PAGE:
Steel Products

When Will Hot Rolled Prices Peak in USA?

Written by Tim Triplett

You may be tired of reading about it, but there is no ignoring the question: When will hot rolled coil prices finally peak? So many livelihoods depend on the answer. Unfortunately, Steel Market Update steel survey data clearly shows that no one knows.

Roughly one-third of those polled this week believe hot rolled steel prices will have peaked by the time they hit $1,800 per ton—just $30 from the current SMU price of $1,770—which could happen as soon as this month. About half see the peak somewhere between $1,850-$1,950 per ton. The remaining 16% envision hot rolled prices reaching an astounding $2,000 per ton or more before finally beginning to correct to more reasonable levels sometime late this year or perhaps not until 2022.

Calculated as a weighted average of the latest survey responses, the current over/under is a hot rolled peak of $1,868 per ton. That’s about another $100 worth of increases. But don’t bet on it.

Based on respondents’ comments, very few anticipate a peak anytime soon:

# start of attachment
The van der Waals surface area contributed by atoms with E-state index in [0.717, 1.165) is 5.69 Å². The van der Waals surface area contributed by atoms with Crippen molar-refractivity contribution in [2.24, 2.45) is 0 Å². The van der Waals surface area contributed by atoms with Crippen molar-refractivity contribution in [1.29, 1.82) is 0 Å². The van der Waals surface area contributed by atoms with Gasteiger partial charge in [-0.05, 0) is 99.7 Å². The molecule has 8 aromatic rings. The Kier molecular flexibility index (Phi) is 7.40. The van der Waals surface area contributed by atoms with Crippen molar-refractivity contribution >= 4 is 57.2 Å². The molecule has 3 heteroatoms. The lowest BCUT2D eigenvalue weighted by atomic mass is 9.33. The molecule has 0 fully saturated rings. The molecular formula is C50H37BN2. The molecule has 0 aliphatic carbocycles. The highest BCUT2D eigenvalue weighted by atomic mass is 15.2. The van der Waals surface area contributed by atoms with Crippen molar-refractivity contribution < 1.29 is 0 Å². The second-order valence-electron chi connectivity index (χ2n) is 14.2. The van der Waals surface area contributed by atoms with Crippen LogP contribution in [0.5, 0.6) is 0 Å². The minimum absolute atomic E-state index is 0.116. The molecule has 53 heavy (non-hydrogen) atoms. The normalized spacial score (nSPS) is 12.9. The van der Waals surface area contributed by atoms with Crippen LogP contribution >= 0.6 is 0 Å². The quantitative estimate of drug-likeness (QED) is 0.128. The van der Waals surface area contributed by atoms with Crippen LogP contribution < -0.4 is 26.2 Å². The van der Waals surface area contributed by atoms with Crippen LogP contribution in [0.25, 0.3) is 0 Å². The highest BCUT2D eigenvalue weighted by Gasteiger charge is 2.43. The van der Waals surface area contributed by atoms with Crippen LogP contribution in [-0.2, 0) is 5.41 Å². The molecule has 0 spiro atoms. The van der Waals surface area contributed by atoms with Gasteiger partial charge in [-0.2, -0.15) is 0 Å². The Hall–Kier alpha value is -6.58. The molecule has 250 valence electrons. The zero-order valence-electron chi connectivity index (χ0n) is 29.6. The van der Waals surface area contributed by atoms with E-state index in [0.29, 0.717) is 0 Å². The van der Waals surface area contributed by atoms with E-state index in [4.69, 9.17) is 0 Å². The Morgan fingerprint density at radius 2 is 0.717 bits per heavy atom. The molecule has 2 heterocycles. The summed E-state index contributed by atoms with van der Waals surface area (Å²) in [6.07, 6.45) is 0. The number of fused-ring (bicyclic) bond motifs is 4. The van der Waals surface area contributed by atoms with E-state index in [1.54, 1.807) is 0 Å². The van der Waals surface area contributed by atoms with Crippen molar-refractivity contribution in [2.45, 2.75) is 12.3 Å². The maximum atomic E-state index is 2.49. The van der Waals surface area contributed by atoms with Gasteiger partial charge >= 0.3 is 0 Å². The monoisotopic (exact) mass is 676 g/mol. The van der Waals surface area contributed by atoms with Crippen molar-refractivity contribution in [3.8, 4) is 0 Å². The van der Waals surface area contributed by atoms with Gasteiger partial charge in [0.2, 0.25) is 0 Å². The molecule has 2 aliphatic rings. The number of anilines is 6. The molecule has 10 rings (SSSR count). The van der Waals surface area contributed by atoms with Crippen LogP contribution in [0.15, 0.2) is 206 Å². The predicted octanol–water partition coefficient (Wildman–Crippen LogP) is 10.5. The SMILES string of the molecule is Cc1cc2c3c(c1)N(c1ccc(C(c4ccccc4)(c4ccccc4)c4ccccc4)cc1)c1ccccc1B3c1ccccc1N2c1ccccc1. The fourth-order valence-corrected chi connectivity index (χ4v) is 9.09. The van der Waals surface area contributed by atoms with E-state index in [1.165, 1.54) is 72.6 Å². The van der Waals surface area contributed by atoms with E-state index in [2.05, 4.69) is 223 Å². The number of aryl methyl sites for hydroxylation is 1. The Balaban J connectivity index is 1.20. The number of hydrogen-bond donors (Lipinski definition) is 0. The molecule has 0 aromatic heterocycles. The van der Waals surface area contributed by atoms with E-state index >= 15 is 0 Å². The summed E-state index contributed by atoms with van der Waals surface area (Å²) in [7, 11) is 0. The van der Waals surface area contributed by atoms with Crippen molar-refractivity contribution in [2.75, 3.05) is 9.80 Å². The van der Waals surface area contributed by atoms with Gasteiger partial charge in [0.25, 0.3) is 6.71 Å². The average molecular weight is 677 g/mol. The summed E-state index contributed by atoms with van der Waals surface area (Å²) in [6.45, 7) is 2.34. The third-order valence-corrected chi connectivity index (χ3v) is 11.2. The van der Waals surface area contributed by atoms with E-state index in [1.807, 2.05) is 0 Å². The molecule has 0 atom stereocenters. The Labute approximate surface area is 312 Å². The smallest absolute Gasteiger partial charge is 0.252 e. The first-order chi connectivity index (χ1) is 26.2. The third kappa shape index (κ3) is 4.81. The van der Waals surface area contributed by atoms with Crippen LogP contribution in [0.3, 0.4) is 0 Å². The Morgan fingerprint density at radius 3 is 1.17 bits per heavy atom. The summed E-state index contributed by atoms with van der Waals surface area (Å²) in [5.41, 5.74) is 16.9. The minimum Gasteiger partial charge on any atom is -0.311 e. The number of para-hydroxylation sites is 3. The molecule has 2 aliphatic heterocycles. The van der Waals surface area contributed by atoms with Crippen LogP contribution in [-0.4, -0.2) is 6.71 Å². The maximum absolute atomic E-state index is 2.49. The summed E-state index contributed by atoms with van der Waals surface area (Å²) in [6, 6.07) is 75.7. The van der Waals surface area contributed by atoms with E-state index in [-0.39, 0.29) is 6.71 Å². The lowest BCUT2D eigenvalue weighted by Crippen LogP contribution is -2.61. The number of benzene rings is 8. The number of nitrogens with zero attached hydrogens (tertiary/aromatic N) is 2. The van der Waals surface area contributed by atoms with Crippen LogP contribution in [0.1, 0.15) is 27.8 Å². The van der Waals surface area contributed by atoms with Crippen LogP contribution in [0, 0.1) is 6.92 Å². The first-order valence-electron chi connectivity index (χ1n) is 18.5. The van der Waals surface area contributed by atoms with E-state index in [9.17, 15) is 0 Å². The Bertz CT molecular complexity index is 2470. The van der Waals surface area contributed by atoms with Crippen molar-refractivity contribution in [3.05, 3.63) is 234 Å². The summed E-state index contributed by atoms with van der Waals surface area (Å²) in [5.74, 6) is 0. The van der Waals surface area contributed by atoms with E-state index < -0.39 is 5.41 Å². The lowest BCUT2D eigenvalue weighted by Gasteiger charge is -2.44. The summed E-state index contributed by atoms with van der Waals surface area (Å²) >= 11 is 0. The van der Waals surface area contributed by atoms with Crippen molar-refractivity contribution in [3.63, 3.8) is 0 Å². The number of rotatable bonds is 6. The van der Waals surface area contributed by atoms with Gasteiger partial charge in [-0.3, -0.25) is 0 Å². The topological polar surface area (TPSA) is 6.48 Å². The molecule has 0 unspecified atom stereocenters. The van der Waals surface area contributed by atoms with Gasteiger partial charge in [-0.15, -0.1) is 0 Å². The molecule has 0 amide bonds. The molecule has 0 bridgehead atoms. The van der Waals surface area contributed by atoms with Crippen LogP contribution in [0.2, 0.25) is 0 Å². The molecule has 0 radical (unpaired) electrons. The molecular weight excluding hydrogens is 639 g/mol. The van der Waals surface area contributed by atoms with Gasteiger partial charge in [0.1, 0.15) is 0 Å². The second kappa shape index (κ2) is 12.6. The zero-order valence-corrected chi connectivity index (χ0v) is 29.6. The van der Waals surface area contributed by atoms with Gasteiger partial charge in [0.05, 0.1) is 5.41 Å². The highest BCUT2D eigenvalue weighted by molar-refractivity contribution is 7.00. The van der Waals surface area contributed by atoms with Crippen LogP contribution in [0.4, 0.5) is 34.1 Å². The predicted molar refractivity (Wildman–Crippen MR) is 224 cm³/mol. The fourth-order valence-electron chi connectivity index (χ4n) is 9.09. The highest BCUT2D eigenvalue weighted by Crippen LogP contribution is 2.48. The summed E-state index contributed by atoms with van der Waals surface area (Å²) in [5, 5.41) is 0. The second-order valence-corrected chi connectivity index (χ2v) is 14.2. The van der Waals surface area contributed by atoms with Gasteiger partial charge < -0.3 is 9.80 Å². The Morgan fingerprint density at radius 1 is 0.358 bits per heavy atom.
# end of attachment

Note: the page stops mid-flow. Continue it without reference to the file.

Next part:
“Spot pricing is really $92-$94/cwt ($1,840-$1,880 per ton). Supply is tightening and will continue to do so through the balance of the year with outages and reduced imports.

“The U.S. market has more legs, but will top out in the fourth quarter. The Asian and world markets will affect us eventually.”

“Just based on the timeframe of when most folks think the market will peak—not until at least mid-fourth quarter—it will crest $2,000 per ton. Wild.”

“There is no availability, so it really doesn’t matter where it is right now. Until there is some availability later this year, you will buy import if you need it.”

“Prices will peak once supply is equivalent to demand. Simple as that.”

Asked when they think prices will peak, half the respondents predicted August or before. Nearly 80% expect the peak by the end of October. But 22% believe it may not happen until November or even later. “Mill lead times are already extended into October, so it can’t be sooner than that,” observed one buyer. “I still have Q4 circled on my calendar, but with the recent mill outages (planned and unplanned), it could be late Q4 or early Q1 now,” said another.

Prices cannot continue to rise indefinitely without eventually affecting demand, according to the laws of economics. Yet the market continues to break the law at a felonious level without any consequences so far. Less than 9% of respondents said demand for steel is declining. Of the remainder, 48% said demand is stable, while a whopping 43% said demand continues to improve despite the record-high cost of steel. “We have yet to see any semblance of ‘demand destruction’. Things are still HOT!” commented one supplier. But for another, expressing the minority view, “pricing has slowed demand and we are seeing more push-back every day.”